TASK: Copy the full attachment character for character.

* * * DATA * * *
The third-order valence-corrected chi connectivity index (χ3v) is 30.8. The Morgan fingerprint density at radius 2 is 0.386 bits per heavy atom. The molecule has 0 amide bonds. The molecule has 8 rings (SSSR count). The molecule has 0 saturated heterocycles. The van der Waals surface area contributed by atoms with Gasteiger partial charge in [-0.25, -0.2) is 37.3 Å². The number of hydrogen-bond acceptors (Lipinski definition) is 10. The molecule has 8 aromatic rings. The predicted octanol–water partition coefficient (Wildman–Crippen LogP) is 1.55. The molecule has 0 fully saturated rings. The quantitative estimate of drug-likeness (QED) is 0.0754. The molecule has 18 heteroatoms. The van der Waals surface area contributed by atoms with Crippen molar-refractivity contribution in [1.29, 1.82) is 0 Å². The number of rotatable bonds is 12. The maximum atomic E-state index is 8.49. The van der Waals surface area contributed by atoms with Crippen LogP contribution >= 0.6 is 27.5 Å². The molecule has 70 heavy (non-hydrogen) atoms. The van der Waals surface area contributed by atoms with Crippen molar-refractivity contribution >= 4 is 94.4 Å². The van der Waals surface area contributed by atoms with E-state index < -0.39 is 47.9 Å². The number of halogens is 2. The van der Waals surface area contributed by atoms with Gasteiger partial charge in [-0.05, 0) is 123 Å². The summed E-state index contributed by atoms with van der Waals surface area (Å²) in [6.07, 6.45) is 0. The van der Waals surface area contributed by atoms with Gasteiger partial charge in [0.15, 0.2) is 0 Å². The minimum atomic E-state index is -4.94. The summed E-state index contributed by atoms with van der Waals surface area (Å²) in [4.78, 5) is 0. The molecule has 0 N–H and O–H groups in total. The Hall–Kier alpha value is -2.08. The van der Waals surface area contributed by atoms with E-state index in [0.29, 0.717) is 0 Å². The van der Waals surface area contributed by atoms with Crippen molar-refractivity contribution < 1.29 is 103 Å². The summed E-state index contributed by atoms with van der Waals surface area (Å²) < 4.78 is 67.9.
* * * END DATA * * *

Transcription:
The third-order valence-corrected chi connectivity index (χ3v) is 30.8. The Morgan fingerprint density at radius 2 is 0.386 bits per heavy atom. The molecule has 0 amide bonds. The molecule has 8 rings (SSSR count). The molecule has 0 saturated heterocycles. The van der Waals surface area contributed by atoms with Gasteiger partial charge in [-0.25, -0.2) is 37.3 Å². The number of hydrogen-bond acceptors (Lipinski definition) is 10. The molecule has 8 aromatic rings. The predicted octanol–water partition coefficient (Wildman–Crippen LogP) is 1.55. The molecule has 0 fully saturated rings. The quantitative estimate of drug-likeness (QED) is 0.0754. The molecule has 18 heteroatoms. The van der Waals surface area contributed by atoms with Crippen molar-refractivity contribution in [1.29, 1.82) is 0 Å². The number of rotatable bonds is 12. The maximum atomic E-state index is 8.49. The van der Waals surface area contributed by atoms with Crippen LogP contribution >= 0.6 is 27.5 Å². The molecule has 70 heavy (non-hydrogen) atoms. The van der Waals surface area contributed by atoms with Crippen molar-refractivity contribution >= 4 is 94.4 Å². The van der Waals surface area contributed by atoms with E-state index < -0.39 is 47.9 Å². The number of halogens is 2. The van der Waals surface area contributed by atoms with Gasteiger partial charge in [-0.05, 0) is 123 Å². The summed E-state index contributed by atoms with van der Waals surface area (Å²) in [6.07, 6.45) is 0. The van der Waals surface area contributed by atoms with Gasteiger partial charge in [0.15, 0.2) is 0 Å². The minimum atomic E-state index is -4.94. The summed E-state index contributed by atoms with van der Waals surface area (Å²) in [4.78, 5) is 0. The molecule has 0 N–H and O–H groups in total. The Hall–Kier alpha value is -2.08. The van der Waals surface area contributed by atoms with E-state index in [0.29, 0.717) is 0 Å². The van der Waals surface area contributed by atoms with Crippen molar-refractivity contribution < 1.29 is 103 Å². The summed E-state index contributed by atoms with van der Waals surface area (Å²) < 4.78 is 67.9.